The recent SAFARI-STEMI study compared transradial and femoral access in patients with ST-segment elevation myocardial infarction, and no significant differences were found. These results have a sour taste for those in favor of transradial access, as they are convinced of its benefits and unwilling to go back to previous practices.
This bitter taste is based on evidence rather than fanaticism; the SAFARI-STEMI should have conducted a more detailed analysis per treatment received, focusing on bleeding.
A good example comes from the RIVAL study: all major bleeding events in the radial arm were actually femoral complications. If this were also confirmed in SAFARI-STEMI, the importance of minimizing crossover would be clear.
Crossover from radial to femoral access occurred in 8.1% of patients in SAFARI-STEMI and in 7.6% in RIVAL. While this crossover rate is similar to what happens in daily clinical practice, its intent-to-treat analysis includes data that is hard to interpret.
Some measures can be taken to minimize crossover:
- Failure in inserting the guidewire after a successful puncture is a fairly common issue. This may be due to tortuosity, puncture of a small side-branch, artery atherosclerosis or occlusion (in presence of a previous procedure). Solutions include inserting the guidewire using fluoroscopy and conducting a new puncture in a different place of the same artery—or in the contralateral artery.
- Preventing spasms is another important issue. Using hydrophilic introducer sheaths, vasodilators, and small diameter catheters is helpful.
- Careful insertion of catheters and guidewires is paramount. In case of sudden pain or resistance, the threshold to perform angiography should be very low. Some anatomical variants of the radial artery make the procedure difficult or impossible in about 15% of cases. Recognizing tortuosity, loops, or accessory radials helps to detect quick solutions.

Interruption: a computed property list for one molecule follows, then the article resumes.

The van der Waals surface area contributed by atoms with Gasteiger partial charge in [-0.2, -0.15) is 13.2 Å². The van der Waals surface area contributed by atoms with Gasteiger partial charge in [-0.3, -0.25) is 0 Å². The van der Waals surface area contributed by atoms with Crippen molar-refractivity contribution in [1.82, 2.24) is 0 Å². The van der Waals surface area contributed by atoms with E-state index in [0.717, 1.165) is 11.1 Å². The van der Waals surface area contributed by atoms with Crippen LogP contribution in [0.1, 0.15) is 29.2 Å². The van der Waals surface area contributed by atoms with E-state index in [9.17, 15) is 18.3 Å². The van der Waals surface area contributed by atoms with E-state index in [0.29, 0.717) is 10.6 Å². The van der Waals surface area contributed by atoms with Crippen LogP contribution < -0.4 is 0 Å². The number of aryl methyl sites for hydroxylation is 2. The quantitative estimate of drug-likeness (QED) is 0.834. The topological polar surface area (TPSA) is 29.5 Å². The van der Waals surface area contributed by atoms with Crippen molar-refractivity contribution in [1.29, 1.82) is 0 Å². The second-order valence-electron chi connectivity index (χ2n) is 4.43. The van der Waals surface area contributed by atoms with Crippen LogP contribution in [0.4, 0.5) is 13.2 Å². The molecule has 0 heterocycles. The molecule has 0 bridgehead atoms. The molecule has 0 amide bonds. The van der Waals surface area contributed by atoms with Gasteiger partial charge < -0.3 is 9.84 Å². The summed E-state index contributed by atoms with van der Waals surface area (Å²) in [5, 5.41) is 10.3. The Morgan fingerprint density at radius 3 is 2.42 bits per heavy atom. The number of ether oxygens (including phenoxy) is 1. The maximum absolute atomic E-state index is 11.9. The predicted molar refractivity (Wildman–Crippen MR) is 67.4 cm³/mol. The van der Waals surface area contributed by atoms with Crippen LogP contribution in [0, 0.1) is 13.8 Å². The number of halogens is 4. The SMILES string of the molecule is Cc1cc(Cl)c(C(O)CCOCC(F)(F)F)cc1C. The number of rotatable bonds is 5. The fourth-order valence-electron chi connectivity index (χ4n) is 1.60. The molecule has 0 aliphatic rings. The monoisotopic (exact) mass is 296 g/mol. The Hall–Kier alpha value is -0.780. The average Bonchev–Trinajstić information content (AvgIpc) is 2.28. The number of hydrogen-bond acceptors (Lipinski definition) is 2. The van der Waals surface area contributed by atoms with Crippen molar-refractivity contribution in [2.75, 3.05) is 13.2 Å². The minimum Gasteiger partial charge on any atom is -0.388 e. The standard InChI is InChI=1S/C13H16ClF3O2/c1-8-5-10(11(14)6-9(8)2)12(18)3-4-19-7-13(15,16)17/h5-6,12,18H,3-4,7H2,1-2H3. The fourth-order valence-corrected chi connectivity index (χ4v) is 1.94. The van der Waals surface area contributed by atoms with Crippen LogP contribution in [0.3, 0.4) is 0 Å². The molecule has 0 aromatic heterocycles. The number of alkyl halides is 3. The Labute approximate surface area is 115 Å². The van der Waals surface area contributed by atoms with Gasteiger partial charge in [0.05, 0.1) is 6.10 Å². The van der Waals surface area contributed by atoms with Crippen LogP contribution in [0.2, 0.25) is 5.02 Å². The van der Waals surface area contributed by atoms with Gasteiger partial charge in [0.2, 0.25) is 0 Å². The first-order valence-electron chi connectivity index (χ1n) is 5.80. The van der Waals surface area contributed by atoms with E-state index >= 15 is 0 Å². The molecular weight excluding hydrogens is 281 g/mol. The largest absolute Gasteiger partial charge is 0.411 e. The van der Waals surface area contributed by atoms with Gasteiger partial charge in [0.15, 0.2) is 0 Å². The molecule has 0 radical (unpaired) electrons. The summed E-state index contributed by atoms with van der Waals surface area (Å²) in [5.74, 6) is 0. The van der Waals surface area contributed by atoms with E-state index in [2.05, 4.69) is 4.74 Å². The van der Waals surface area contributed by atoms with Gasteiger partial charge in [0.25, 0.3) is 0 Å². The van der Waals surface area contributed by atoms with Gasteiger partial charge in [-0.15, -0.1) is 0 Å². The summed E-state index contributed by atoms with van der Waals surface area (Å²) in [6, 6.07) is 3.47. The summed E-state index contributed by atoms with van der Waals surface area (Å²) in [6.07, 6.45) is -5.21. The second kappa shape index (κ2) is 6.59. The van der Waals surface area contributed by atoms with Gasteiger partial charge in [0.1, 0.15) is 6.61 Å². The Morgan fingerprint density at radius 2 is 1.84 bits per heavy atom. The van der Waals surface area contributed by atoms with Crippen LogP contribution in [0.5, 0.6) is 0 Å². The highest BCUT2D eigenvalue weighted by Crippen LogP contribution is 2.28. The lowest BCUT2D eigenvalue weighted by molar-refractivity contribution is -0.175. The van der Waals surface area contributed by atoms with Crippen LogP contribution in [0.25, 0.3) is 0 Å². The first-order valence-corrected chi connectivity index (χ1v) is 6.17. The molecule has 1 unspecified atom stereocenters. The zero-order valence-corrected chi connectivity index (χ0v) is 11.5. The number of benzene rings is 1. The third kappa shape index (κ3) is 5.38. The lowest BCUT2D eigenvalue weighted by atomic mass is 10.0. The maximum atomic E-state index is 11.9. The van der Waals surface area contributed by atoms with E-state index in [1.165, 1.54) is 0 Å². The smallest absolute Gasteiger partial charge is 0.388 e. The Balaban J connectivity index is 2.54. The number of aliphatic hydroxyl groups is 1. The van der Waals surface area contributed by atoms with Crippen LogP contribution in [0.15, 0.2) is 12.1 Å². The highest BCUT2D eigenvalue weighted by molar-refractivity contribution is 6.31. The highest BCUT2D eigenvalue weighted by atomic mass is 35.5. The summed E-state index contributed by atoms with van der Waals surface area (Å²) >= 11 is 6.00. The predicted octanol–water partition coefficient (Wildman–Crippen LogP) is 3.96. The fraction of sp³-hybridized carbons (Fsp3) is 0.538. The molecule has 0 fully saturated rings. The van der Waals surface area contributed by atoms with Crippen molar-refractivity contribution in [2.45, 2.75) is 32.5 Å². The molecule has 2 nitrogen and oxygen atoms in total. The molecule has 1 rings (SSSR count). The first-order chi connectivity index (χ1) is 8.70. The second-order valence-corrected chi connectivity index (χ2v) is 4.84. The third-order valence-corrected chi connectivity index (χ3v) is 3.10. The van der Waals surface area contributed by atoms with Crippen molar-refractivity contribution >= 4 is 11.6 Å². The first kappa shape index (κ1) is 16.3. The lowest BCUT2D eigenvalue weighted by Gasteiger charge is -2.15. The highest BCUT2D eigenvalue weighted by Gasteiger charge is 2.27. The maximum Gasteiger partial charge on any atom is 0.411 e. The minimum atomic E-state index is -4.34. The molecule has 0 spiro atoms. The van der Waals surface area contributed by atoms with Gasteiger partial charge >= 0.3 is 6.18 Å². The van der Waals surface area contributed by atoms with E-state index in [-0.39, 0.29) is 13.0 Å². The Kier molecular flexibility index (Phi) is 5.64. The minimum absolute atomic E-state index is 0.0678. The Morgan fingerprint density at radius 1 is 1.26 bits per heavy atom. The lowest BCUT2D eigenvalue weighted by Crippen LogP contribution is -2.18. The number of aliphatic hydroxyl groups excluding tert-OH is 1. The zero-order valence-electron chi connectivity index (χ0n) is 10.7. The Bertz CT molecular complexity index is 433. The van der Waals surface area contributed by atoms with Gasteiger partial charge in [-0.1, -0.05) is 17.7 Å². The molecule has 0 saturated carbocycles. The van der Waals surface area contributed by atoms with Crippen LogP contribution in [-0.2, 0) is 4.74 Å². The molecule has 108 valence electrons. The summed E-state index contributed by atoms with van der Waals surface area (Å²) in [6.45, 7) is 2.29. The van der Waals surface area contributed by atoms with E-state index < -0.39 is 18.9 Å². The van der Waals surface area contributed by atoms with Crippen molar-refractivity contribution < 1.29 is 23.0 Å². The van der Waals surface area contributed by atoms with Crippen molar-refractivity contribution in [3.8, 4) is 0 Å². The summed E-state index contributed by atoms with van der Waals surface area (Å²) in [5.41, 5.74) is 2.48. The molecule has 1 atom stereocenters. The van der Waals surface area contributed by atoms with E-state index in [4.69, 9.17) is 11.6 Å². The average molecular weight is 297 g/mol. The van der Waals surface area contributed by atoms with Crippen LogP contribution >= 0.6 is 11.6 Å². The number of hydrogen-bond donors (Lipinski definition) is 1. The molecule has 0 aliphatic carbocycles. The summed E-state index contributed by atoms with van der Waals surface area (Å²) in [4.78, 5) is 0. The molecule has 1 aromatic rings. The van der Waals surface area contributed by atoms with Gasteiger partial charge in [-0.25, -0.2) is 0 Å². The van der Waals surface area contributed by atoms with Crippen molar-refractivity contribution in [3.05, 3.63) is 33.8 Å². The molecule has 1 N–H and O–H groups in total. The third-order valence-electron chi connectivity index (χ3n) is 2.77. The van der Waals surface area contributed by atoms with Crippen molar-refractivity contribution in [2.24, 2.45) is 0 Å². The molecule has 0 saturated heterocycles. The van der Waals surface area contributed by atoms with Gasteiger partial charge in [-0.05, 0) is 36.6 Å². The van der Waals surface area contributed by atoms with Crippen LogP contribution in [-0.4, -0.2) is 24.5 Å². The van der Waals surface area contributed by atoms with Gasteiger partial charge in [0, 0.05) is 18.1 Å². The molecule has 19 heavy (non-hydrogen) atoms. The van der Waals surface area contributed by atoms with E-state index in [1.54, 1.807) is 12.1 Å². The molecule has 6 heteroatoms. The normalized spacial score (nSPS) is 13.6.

- Access can be moved from radial to contralateral or, in extreme circumstances, to transulnar. This was not specified in SAFARI-STEMI.
An important aspect in this particular group of patients—with ST-segment elevation myocardial infarction—is reperfusion time. Assuming that the time that an operator can take to deal with a challenging radial artery in these patients is much less than in stable patients is quite reasonable. Once again, we bring up the importance of a low threshold for radial angiography: the faster we know how is the radial artery we are dealing with, the faster the situation is solved—even if that means changing to a femoral artery.
Most femoral complications occur with operators who use transradial access almost exclusively (80-98%); consequently, being trained in both accesses is crucial.
Original Title: Residual Challenges in Radial Approach for Percutaneous Coronary Interventions.
Reference: Pierfrancesco Agostoni et al. JAMA Cardiol. 2020;5(12):1451-1452. doi:10.1001/jamacardio.2020.3730.